Bandai, the company that sells Tamagotchi, has spawned about seven million of these hectoring toys since last November, and some have even shown up elsewhere around Asia. It's still not enough. Shortages have driven the price of a Tamagotchi in Tokyo to as high as 15,000 yen ($129). Now, the Tamagotchis are launching an aerial assault. Sometime this month, Bandai will begin selling mobile phones that have a Tamagotchi inside -- the Tamapichi.

The phones will operate on Japan's personal handyphone system, the low-priced wireless service that has become the rage among the country's teenage girls. Users no longer will have to watch their Tamagotchi die, they'll be able to blast their tiny beast to another Tamapichi owner's phone, where the ailing creature can frolic with its own kind, feed and regain its pluck. The phones will sell for 45,000 yen. Will these monsters stop at nothing?

Copyright © 1997 Dow Jones & Company, Inc. All Rights Reserved.
Newsbytes News Network 

Japan - Police Detain 4 Over Tamagocchi Electronic Pet Theft

TOKYO, JAPAN, 1997 MAR 3 (NB) -- By Martyn Williams. The craze over Bandai's Tamagocchi electronic pet has elevated the game into the same category as Nike "AirMax" sports shoes among Japanese youth. Police reported the detaining, on Friday, of four high school boys for the theft of a Tamagocchi from a fellow student.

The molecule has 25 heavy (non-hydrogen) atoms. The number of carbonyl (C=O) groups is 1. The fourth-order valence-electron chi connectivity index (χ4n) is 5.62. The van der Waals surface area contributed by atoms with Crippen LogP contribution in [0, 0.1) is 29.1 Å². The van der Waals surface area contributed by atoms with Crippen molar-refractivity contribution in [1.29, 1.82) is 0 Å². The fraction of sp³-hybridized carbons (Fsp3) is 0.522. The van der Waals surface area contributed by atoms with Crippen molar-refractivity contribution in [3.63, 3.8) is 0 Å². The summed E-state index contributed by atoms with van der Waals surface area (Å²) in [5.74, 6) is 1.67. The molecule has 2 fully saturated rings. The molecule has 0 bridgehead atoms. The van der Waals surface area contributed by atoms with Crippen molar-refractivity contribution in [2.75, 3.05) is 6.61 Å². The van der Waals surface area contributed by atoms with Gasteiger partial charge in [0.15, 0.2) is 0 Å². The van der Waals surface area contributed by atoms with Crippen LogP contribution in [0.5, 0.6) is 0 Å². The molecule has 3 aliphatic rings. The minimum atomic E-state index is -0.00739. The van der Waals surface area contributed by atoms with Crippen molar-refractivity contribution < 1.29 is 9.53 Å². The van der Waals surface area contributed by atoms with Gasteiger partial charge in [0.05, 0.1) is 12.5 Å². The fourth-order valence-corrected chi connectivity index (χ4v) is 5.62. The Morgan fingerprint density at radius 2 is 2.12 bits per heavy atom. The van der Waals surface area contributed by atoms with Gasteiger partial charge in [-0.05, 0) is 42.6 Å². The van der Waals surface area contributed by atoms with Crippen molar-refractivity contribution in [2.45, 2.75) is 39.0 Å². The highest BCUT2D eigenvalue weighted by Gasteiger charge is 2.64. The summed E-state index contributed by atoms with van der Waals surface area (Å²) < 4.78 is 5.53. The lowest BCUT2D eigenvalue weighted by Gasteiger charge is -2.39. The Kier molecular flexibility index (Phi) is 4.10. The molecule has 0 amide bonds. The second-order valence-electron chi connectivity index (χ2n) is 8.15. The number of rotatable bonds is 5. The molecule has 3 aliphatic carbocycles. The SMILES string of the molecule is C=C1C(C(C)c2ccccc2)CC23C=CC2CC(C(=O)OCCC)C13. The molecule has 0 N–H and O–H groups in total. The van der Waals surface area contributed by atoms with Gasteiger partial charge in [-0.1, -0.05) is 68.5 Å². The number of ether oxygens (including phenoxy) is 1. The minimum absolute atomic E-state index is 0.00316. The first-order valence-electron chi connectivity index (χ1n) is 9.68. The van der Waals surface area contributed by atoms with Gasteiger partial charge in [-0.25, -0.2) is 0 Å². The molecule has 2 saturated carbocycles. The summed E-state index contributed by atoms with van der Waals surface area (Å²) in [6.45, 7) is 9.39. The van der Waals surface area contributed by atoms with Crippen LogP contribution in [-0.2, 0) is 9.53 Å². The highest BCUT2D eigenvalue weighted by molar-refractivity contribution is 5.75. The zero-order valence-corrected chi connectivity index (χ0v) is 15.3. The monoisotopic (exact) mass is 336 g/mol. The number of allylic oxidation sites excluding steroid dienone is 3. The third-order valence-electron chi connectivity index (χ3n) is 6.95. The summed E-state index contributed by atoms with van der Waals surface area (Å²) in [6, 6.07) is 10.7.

The incident occurred in Yokohama, south west of Tokyo, and involved the bullying of one student and theft of his Tamagocchi. The game, a small key-chain type, involves the raising of an electronic chicken from chick to old age. The chick reaches old age if given a good life and fed regularly. Owners must also play with and clean up after the chick if they want to prevent it dying.

Impossible to buy in shops, street prices of Tamagocchi have rocketed to 20 or 30 times the retail price of just under 2,000 yen ($16.60). The toy's makers, Bandai, promise new stocks in Japan in April. This shortage, and their now high price, have made them a very desirable status symbol among Japanese youth and, apparently, have led some to theft.

This type of incident has been seen before in Japan. Nike AirMax shoes are incredibly popular and several incidents of shoes being taken off owners have been reported in the past.

Bandai announced plans recently to launch Tamagocchi in the United States in the summer and onto CD-ROM and Nintendo Game-Boy versions in Japan in the spring.

According to reports, police used several patrol cars and a helicopter in their pursuit of the four. All, including the victim, were 14 years old.

Exchange rate: $1 = 120.50 yen
Copyright © 1997 Newsbytes News Network.

GEO (Gaming Enthusiast) News Article
25 February 1997

Tamagocchi to the States with Nintendo

Whether you have been reading about the latest game craze Tamagocchi or not, Nintendo Gameboy owners will have a surprise coming their way soon from both Bandai and Nintendo.